Rita Dove's poem "Persephone, Falling" takes mommy issues to a mythological level. But that's only fitting, because she published the poem in 1996 as part of her collection Mother Love, which is about the often messy, rarely simple relationships between mothers and daughters.
In "Persephone, Falling," Dove draws on the Greek goddesses Demeter and Persephone (lots more on those two later), a rather famous mother-daughter pair, to channel her thoughts and feelings on the sticky subject. She uses the story of this mother-daughter duo to examine every child's longing to be free, and every parent's fear of the dangers that freedom could lead to.
To be fair, one of the dangers is becoming awesome (there are others). Yep, it turns out when you're free to do what you want, you're free to write spectacular poetry, and that's definitely true of Rita Dove. In fact, she published "Persephone, Falling" during her time as Poet Laureate of the United States. Being the Poet Laureate is sort of like being the president, just without the oval office and instead of running a country, you know, you write poems. Seriously, though, it's one of the highest honors a poet can receive.
Rita Dove knows a lot about high honors; her poetry has earned her a Pulitzer Prize, among a ton of other awards. Like Nikki Giovanni and Maya Angelou, she's been one of the most important African-American female voices of the late twentieth century.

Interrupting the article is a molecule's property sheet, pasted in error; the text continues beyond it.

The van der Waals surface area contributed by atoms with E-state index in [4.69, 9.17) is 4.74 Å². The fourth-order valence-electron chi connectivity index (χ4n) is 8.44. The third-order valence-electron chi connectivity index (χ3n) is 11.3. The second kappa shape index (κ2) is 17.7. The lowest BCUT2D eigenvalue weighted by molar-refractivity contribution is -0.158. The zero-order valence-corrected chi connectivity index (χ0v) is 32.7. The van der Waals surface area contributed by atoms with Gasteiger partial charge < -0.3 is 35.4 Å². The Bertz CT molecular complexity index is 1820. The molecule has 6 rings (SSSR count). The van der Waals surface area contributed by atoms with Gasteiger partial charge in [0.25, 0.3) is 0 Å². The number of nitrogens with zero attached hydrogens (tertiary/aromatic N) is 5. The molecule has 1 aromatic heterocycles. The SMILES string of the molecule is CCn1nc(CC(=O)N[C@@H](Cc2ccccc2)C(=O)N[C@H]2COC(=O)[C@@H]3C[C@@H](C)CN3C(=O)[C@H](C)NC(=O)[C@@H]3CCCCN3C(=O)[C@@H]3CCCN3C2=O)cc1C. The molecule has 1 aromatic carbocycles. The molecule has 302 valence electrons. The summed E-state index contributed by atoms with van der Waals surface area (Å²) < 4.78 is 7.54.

So listen up.
We aren't sure what vegetable it was for you when you were a kid, but for us at Shmoop, it was cooked carrots. Hated those little mushy orange devils. We would sit up in a standoff with Mom, who wouldn't let us up from the table until we'd eaten every last one. And she had a million reasons why we should: "They'll make you big and strong!" "They'll give you super eyesight!" "They'll help your brain!" Okay, how could something that looked so much like little slivers of monkey brain be good for our brains?
Where do adults come up with this stuff? A thousand ridiculous little pieces of advice. It's so easy for us to roll our eyes at them, watching them sweat when we take two stairs at a time. It's like they wish they could wrap us in bubble wrap until we're old enough and smart enough to be on our own.
That's "Persephone, Falling." Persephone, a headstrong young goddess, is abducted by Hades, the king of the underworld, because of her recklessness, because she didn't listen to her mother's advice. Rita Dove contrasts the fancypants allusion to Greek mythology with the common, intimate concerns of every parent. In the process of the poem, we get the chance to understand why parents say the things they do, why they worry in the first place.
And finally, we learn why they were so desperate for us to eat our cooked carrots (even if they still taste like feet).